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Prediction of P concentrations in soil leachates: Results from 6 long term field trials on soils with a high P load

T. Vanden Nest (a), B. Vandecasteele (a), G. Ruysschaert (a), R. Merckx (b)

Nest & al., 2017
Nest & al., Agriculture, Ecosystems & Environment Volume 237, 16 January 2017, Pages 55-65

Decennia of imbalance between P fertilization and P uptake by crops in regions with intensive agriculture in Europa and North America have resulted in an increase in soil P content above those required for optimum plant growth [1]. In order to control the P losses, P fertilization has been legally restricted. In several EU28 countries, the ammonium lactate extraction method (P-AL) is used as a soil test for P fertilizer advice, but sometimes also to determine the allowed P fertilizer dose to reduce leaching losses. The objective of this study is to select a soil P test or a combination of soil P tests, which is also useful to predict the risk for P leaching.

Main results

We tested if a single soil P capacity test allows for a reliable forecast of P leaching from agricultural soils with a high P load. We hypothesized that P-AL is well adapted to identify agricultural soils with excessive soil P stocks, but that within the category of soils with elevated P-AL levels (i.e., soils with a P-AL level > 180 mg P kg-1), the soil P availability parameters P-CaCl2 and hot water extractable P (HWP) are better suited to predict P leaching losses.

Six long term field trials with a high P load (P-AL: 123 to 375 mg P kg-1) on silt loam soils with a specific history of organic and inorganic fertilizer application were sampled for soil analysis and to conduct leaching experiments in the laboratory (figure 1).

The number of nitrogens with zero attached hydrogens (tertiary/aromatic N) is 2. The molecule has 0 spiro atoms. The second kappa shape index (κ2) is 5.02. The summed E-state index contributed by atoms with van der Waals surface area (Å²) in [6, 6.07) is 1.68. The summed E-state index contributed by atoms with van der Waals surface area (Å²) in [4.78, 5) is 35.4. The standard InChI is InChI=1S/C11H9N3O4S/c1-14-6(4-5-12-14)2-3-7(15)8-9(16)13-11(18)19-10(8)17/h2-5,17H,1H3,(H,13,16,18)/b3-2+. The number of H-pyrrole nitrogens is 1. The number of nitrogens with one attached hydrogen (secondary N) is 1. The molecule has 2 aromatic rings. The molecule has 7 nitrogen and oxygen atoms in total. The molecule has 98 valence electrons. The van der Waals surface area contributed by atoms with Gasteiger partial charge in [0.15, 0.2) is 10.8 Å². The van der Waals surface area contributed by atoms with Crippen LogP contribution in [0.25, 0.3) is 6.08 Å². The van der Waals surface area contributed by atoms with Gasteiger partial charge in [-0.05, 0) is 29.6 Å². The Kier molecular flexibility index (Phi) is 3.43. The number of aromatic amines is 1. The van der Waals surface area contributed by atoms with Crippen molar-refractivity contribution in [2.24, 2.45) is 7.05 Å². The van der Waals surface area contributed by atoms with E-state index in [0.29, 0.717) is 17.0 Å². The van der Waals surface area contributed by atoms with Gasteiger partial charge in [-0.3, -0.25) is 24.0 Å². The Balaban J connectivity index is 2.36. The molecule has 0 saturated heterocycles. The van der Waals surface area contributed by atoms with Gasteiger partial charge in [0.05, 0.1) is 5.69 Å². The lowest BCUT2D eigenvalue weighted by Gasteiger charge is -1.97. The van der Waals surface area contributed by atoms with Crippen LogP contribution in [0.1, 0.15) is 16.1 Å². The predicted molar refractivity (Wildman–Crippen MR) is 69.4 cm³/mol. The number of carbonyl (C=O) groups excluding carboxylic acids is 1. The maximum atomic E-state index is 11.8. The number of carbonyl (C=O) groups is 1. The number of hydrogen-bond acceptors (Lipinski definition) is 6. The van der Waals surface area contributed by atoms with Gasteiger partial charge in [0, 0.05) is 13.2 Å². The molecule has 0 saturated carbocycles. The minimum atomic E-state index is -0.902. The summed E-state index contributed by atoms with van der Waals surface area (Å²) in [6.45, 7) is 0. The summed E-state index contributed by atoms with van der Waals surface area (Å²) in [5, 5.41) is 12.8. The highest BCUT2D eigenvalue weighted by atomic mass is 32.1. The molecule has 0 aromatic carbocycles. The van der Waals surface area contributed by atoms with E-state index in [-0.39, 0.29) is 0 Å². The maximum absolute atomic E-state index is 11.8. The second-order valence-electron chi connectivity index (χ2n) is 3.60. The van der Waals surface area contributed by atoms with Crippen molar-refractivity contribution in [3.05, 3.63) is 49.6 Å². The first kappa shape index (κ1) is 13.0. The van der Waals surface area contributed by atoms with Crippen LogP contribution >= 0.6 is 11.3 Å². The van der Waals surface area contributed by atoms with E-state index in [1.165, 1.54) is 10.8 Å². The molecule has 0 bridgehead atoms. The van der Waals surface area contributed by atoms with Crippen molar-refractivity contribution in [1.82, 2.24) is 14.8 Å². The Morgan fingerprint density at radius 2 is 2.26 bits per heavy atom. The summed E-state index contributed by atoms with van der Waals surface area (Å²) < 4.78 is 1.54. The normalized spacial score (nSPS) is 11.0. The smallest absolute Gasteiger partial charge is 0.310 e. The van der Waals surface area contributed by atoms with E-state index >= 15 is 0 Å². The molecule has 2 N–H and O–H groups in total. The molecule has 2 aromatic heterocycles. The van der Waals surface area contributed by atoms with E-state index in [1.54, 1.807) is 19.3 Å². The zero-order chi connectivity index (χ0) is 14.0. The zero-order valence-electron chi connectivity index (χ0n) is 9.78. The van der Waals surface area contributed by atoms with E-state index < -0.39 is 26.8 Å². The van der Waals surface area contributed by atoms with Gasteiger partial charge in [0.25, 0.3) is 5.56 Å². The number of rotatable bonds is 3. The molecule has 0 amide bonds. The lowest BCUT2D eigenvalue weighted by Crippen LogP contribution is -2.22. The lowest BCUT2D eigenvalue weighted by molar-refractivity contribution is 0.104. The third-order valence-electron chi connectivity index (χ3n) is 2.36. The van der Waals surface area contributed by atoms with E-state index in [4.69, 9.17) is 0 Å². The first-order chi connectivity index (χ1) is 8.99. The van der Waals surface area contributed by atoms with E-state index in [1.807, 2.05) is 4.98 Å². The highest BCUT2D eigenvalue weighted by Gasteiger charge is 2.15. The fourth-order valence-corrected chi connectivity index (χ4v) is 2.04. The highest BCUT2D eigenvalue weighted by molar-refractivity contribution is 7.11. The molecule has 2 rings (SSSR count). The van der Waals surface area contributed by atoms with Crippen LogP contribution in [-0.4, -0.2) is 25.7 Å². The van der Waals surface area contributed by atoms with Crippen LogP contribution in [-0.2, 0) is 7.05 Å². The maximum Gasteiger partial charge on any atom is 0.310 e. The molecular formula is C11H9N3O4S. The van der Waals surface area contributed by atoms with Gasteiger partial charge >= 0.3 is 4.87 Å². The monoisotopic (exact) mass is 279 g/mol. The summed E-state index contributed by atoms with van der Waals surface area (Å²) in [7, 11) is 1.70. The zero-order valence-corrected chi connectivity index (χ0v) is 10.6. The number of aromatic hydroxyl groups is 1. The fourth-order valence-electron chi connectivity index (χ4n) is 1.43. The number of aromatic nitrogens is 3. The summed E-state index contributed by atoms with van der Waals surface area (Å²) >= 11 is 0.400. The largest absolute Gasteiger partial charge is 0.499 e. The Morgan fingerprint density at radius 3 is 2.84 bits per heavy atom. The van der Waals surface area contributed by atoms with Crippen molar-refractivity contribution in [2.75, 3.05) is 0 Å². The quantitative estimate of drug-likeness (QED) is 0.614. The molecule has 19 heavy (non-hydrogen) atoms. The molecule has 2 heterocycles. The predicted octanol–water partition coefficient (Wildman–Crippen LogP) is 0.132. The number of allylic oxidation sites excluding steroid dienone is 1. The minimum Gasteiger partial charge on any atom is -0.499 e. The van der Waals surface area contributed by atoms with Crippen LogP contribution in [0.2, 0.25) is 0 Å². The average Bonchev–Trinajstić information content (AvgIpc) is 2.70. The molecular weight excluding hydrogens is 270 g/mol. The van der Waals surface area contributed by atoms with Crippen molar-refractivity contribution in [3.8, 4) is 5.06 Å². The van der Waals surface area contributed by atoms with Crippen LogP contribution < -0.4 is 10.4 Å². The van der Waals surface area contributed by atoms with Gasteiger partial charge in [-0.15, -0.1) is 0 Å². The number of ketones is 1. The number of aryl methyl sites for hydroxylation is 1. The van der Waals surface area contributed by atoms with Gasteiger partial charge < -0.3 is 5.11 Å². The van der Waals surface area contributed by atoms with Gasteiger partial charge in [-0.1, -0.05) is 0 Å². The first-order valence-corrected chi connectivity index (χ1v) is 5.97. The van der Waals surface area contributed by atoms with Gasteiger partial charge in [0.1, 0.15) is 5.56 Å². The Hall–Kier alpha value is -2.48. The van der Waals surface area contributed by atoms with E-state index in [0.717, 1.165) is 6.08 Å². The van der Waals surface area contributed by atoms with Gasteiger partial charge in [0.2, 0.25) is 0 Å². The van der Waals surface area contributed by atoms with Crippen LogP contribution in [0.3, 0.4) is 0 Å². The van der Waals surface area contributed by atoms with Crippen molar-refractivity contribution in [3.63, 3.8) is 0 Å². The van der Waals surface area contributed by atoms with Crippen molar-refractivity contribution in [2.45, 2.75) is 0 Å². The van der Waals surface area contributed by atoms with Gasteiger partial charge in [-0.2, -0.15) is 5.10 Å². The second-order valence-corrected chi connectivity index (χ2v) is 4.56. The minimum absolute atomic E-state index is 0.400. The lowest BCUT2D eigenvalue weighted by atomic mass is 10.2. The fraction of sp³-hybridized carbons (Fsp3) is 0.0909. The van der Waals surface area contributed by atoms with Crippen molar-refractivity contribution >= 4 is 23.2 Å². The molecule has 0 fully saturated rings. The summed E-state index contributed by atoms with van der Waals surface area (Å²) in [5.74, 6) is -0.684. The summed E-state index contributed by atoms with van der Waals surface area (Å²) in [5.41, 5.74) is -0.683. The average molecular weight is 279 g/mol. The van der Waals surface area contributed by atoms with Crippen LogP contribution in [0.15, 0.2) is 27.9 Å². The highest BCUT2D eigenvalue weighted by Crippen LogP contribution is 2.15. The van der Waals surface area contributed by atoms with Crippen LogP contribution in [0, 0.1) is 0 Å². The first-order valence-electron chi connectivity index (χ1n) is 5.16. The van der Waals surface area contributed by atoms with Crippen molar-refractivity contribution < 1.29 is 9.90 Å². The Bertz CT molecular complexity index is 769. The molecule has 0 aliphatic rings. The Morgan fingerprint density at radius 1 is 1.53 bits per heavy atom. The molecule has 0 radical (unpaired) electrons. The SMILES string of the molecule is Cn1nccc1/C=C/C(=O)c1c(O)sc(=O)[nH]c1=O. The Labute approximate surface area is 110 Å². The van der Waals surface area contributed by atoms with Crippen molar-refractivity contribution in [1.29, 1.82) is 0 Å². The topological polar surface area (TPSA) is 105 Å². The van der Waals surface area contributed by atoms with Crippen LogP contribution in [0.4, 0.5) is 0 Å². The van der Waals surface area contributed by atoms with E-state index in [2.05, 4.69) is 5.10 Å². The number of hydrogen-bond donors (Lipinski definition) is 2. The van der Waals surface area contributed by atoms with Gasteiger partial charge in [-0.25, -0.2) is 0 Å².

Fig.1 Nest 2017

Figure 1: Diagram of the equipment for leaching experiment

P concentrations in the leachates served as a proxy for P leaching. Five field trials were used for model calibration and a sixth one for model validation. Two models, either with P-CaCl2 or with HWP as independent variables, have proven to be suited to distinguish soils with low and high risk for P leaching. In the range of P-AL in this study, P-AL proved to be a non-significant factor and was therefore not retained in either of the models. We conclude that for soils with large soil P stocks (high P-AL concentrations), both P-CaCl2 and HWP are suitable to detect the ones with a higher risk of P leaching losses. We suggest a threshold value for P-CaCl2 and HWP to be used in combination with P-AL (figure 2), to select those soils where further P fertilization restrictions or other measures to reduce P leaching losses are needed most urgently. This threshold value however depends on what is considered as an acceptable P concentration in the leaching water of the tillage layer.

Fig.2 Nest 2017.TIF

Figure 2 : (left) Scatter plots of the relation between P-CaCl2, HWP and P-AL (mg P kg-1) and the TP concentrations (mg P L-1) in column leachates of the leaching experiments. PCaCl2, HWP and P-AL are calculated on dry soil basis. The dashed lines illustrate the medians of TP, P-CaCl2, HWP and P-AL. (right) Risk to exceed a TP concentration of 0.5, 1, 2 or 4 mg P L-1 in function of P-CaCl2, HWP and P-AL. The Y-value is calculated as the percentage of data points with respectively a P-CaCl2, HWP and P-AL level equal or below the X-value, that exceed the predefined TP concentration limit. (HWP: hot water extractable P, P-CaCl2: 0.01 M CaCl2 extractable P, P-AL: ammonium lactate extractable P, TP: total P concentration in leachates).


Jordan-Meille, L., Rubæk, G.H., Ehlert, P.A.I., Genot, V., Hofman, G., Goulding, K., Recknagel, J., Provolo, G., Barraclough, P., 2012. An overview of fertilizer-P recommandations in Europe: soil testing: calibration and fertilizer recommandations. Soil Use Manage. 28, 419–435.


a Institute for Agricultural and Fisheries Research (ILVO), Plant Sciences Unit, Crop Husbandry and Environment, Burg. Van Gansberghelaan 109, 9820 Merelbeke, Belgium
b Katholieke Universiteit Leuven, Department of Earth and Environmental Sciences, Division of Soil and Water Management, Kasteelpark Arenberg 20, 3001 Heverlee, Belgium